Tuesday, July 31, 2012

Fermat's Dilemma

Is Algebra Necessary? Andrew Hacker, a political scientist writing in the New York Times, believes that too many students in high school and college are subjected to the ordeal of learning algebra. He spends much of the article claiming that algebra is both useless and harmful to most of the students forced to take this horrible subject. He goes on to point out that taking an algebra class often doesn't even lead to an appreciation of the cultural significance of mathematics as a whole:
I WANT to end on a positive note. Mathematics, both pure and applied, is integral to our civilization, whether the realm is aesthetic or electronic. But for most adults, it is more feared or revered than understood. It’s clear that requiring algebra for everyone has not increased our appreciation of a calling someone once called “the poetry of the universe.” (How many college graduates remember what Fermat’s dilemma was all about?)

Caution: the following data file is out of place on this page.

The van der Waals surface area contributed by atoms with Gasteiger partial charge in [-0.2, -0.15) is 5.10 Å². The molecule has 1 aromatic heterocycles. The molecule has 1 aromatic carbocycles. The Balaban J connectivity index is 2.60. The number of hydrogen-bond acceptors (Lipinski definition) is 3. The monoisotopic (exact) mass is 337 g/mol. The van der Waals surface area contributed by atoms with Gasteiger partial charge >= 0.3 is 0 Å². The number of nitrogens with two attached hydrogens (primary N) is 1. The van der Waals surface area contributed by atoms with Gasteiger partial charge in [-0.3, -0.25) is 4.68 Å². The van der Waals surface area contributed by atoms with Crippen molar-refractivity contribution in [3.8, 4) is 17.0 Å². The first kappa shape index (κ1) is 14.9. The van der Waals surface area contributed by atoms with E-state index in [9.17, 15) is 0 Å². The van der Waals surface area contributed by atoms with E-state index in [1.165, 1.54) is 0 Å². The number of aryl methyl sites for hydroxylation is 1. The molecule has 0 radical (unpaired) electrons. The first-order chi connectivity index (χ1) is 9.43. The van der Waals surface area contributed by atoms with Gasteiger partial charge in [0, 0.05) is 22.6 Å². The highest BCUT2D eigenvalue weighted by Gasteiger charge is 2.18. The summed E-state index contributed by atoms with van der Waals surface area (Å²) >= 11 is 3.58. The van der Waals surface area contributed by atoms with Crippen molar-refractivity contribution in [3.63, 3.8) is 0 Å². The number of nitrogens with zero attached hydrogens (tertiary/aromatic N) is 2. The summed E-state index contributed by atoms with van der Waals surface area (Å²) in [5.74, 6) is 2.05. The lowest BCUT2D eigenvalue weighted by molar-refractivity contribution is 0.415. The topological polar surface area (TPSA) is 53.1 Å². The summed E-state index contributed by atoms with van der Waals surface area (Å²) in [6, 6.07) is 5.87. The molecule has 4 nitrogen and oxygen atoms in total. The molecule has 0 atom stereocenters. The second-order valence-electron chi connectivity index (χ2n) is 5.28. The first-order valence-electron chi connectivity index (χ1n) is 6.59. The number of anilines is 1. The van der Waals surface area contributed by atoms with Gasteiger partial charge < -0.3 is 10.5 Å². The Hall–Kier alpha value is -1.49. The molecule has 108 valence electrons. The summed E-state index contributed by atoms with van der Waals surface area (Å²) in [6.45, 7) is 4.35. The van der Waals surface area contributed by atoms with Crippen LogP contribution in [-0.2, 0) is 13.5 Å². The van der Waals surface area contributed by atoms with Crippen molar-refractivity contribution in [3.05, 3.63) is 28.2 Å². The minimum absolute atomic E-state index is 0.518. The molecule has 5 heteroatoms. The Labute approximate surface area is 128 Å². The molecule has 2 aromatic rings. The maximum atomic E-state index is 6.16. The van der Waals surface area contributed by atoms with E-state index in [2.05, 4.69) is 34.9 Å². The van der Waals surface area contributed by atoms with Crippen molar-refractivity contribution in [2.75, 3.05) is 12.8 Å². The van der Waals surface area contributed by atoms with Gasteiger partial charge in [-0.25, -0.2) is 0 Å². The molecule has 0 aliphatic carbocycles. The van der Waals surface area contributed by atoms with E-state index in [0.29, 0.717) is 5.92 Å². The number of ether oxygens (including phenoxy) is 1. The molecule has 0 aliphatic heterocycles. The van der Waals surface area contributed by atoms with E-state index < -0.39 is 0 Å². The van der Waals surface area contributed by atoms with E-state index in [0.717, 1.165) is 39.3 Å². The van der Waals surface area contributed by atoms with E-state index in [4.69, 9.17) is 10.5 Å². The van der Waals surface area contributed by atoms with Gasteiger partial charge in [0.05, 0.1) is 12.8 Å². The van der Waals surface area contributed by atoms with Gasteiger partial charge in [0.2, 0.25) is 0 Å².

He's absolutely correct here, college graduates don't remember anything at all about Fermat's dilemma - that's because it was never mentioned! He probably meant to say Fermat's Last Theorem, a widely known mathematical curiosity. The end of algebra by Alexandra Petri in the Washington Post is a clever and funny response to Hacker's screed.

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